Law firms urged to reinvent themselves in LASPO era

Allen: business as usual was not an option

The changes in the legal market, particularly the ability of ordinary people to access justice, means law firms have to reinvent themselves, one of the country’s best-known solicitors claimed yesterday.

Outlining the ‘continuous innovation’ programme put in place by his London firm Hodge Jones & Allen (HJA), Patrick Allen warned that “just because you do vital work, it does not give you an automatic right to exist”.

Mr Allen said the past two years has created a perfect storm for firms like HJA with the Jackson reforms, slashing of legal aid, introduction of fixed costs, costs budgeting and new rules on proportionality – much of it introduced in the Legal Aid, Sentencing and Punishment of Offenders Act 2012 – meaning the practice had to rethink the way it did business.

HJA is best known for its work in criminal law, medical negligence, housing, civil liberties and human rights, acting for Neville Lawrence and the Bridgewater Four among many other high-profile matters.

“It was clear to us that business as usual was not an option – we had to change, be innovative and reinvent ourselves,” Mr Allen said.

The programme has seen the firm take “a bottom-up review of its structure, its management, the type of work it undertakes, the way it recovers fees, the processes it employs and the support fee-earners need”.

The effect is expected to enable the firm to increase its £14m turnover by a third over the next two to three years, with profits expected to double.

Mr Allen said: “There were no sacred cows. We challenged everything and we continue to do so. Everyone in the business has had to respond to the agenda of innovation. We have innovated on big issues, such as governance, introducing a board of directors with clear roles, responsibilities and decision-making powers, to make the firm fleeter of foot and more responsive to the volatile business environment.

“We have also innovated on the smaller things, recognising that small changes can add up to make a big difference, from rationalising and reviewing precedents, to relationship management initiatives, to the establishment of a new legal help centre for the take-on of clients.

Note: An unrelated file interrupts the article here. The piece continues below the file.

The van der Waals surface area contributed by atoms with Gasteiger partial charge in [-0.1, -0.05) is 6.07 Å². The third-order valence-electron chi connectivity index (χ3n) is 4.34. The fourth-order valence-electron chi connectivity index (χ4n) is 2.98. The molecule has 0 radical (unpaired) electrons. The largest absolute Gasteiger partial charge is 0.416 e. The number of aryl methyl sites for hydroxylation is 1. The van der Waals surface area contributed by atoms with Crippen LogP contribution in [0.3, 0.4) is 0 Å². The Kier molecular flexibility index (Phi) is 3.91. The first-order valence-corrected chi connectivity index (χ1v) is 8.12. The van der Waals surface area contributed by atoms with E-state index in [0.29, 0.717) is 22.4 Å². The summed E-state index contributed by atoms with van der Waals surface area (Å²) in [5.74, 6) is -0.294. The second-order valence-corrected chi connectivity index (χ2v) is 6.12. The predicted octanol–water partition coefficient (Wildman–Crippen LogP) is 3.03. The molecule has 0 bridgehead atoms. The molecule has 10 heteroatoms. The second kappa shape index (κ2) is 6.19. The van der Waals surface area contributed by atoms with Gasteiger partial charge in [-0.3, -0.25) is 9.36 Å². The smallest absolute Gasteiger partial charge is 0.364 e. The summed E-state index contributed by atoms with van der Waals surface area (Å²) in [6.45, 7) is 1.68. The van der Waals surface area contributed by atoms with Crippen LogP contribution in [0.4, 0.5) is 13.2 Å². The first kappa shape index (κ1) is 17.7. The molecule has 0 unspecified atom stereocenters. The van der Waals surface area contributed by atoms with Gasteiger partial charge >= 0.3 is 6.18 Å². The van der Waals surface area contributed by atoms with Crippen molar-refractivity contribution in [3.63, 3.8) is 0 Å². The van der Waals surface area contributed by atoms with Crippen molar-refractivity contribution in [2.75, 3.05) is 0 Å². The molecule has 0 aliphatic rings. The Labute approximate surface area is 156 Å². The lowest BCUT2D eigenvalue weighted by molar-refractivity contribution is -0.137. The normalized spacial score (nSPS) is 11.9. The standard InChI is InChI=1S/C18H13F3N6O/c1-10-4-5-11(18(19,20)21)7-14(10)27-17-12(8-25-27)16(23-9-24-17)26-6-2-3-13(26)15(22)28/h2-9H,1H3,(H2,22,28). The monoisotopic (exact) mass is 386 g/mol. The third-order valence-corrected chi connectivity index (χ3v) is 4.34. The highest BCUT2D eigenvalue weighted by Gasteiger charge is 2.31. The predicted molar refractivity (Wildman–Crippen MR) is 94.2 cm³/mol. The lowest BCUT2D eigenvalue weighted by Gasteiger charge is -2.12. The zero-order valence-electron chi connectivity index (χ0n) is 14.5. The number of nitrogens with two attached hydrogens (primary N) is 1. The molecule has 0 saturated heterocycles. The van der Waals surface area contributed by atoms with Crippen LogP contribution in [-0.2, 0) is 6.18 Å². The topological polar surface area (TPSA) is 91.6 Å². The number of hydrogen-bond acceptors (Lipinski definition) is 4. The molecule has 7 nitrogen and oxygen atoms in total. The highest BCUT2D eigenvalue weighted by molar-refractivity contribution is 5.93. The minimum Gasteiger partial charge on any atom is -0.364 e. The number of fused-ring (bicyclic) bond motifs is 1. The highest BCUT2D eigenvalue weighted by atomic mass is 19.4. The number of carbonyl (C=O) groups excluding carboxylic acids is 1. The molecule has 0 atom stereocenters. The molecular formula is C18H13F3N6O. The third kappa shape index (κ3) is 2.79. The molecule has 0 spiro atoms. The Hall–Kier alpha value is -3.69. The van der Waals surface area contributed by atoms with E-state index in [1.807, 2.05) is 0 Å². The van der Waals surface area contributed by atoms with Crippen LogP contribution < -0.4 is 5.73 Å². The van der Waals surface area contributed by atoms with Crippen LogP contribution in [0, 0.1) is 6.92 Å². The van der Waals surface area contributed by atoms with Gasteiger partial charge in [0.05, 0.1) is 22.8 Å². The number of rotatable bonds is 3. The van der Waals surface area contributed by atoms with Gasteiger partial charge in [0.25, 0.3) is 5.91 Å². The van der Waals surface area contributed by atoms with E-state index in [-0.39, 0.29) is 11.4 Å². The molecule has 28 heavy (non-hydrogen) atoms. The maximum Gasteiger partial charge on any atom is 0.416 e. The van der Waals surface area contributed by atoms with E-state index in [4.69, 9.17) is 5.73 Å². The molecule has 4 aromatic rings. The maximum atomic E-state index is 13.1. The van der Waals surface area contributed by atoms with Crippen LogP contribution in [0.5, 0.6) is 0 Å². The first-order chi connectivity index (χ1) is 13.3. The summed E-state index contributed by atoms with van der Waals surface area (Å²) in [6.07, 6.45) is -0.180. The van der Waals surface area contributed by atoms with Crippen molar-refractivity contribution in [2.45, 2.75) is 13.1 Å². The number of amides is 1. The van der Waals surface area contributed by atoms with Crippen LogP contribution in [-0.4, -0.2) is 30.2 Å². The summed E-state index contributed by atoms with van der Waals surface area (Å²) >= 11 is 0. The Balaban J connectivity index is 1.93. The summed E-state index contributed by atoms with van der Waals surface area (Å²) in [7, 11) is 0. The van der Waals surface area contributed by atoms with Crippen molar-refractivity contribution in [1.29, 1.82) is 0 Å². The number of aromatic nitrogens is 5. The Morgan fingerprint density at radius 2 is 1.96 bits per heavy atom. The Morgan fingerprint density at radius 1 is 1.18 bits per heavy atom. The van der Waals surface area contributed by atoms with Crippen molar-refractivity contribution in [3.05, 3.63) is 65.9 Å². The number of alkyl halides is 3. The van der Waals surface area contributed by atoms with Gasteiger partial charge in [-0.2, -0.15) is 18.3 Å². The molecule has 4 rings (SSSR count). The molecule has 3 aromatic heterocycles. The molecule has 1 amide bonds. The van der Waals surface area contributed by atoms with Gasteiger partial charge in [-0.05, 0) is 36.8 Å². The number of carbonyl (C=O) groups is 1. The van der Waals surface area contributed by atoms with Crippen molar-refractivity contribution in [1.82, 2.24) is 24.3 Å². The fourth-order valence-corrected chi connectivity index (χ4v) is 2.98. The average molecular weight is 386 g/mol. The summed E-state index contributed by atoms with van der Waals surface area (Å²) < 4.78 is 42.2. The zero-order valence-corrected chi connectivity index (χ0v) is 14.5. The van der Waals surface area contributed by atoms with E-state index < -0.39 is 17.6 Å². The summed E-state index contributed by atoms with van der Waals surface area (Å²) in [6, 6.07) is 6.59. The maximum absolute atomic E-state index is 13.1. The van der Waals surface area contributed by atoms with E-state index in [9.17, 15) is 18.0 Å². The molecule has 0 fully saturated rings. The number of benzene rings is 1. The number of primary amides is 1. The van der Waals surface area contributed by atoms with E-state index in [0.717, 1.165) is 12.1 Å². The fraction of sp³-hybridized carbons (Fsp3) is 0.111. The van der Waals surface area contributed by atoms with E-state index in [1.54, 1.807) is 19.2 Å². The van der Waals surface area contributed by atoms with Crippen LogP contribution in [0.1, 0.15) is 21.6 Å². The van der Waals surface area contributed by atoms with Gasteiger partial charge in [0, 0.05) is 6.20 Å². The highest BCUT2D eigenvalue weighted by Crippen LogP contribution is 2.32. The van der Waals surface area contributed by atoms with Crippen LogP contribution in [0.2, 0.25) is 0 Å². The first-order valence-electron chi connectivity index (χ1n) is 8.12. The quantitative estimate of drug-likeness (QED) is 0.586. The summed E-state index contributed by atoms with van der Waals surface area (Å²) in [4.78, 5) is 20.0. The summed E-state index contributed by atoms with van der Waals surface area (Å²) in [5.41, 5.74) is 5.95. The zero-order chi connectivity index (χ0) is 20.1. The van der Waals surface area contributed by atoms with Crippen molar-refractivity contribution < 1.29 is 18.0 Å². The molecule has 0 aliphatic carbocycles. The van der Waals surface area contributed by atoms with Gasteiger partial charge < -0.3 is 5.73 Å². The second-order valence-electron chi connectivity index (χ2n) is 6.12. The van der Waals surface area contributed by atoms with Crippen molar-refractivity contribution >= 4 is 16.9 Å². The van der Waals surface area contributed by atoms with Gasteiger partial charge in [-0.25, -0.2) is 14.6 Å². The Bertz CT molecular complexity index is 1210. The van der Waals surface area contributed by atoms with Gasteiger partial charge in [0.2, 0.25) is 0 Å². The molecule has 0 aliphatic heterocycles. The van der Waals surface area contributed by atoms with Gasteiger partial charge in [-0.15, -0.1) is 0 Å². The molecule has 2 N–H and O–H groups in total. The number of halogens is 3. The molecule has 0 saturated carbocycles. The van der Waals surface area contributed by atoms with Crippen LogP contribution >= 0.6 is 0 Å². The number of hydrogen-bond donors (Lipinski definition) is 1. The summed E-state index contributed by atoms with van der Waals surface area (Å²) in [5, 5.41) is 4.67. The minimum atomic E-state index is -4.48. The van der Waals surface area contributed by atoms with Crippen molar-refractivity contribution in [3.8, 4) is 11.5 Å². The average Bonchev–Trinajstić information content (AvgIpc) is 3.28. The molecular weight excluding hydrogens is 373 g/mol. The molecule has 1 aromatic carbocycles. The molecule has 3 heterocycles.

“Change is hard and we were aware of the pressures this has put our staff under, so we have simultaneously introduced new staff assessment and feedback procedures to ensure we can understand and respond to their needs. This has included adopting the London Living Wage.”

An early adopter of IT in the 1980s, HJA is 70% of the way towards being paperless and expects to have eliminated the need for paper within the next two years. Mr Allen has also been a member of a working group to improve the use of technology for court users and is looking to see how IT can help to make arbitration schemes attractive as an alternative to the court system in personal injury cases.

Among the operational heads recruited to the firm and its management board were former WPP director Jonathan Francis, the strategy and commercial director, and the former head of HR for the Olympic Village, Diane Poulter as HR manager.

Leave a Comment

By clicking Submit you consent to Legal Futures storing your personal data and confirm you have read our Privacy Policy and section 5 of our Terms & Conditions which deals with user-generated content. All comments will be moderated before posting.

Required fields are marked *
Email address will not be published.

This site uses Akismet to reduce spam. Learn how your comment data is processed.


AI’s legal leap: transforming law practice with intelligent tech

Just like in numerous other industries, the integration of artificial intelligence (AI) in the legal sector is proving to be a game-changer.

Shocking figures suggest divorce lawyers need to do more for clients

There are so many areas where professional legal advice requires complementary financial planning and one that is too frequently overlooked is on separation or divorce.

Is it time to tune back into radio marketing?

How many people still listen to the radio? More than you might think, it seems. Official figures show that 88% of UK adults tuned in during the last quarter of 2023 for an average of 20.5 hours each week.

Loading animation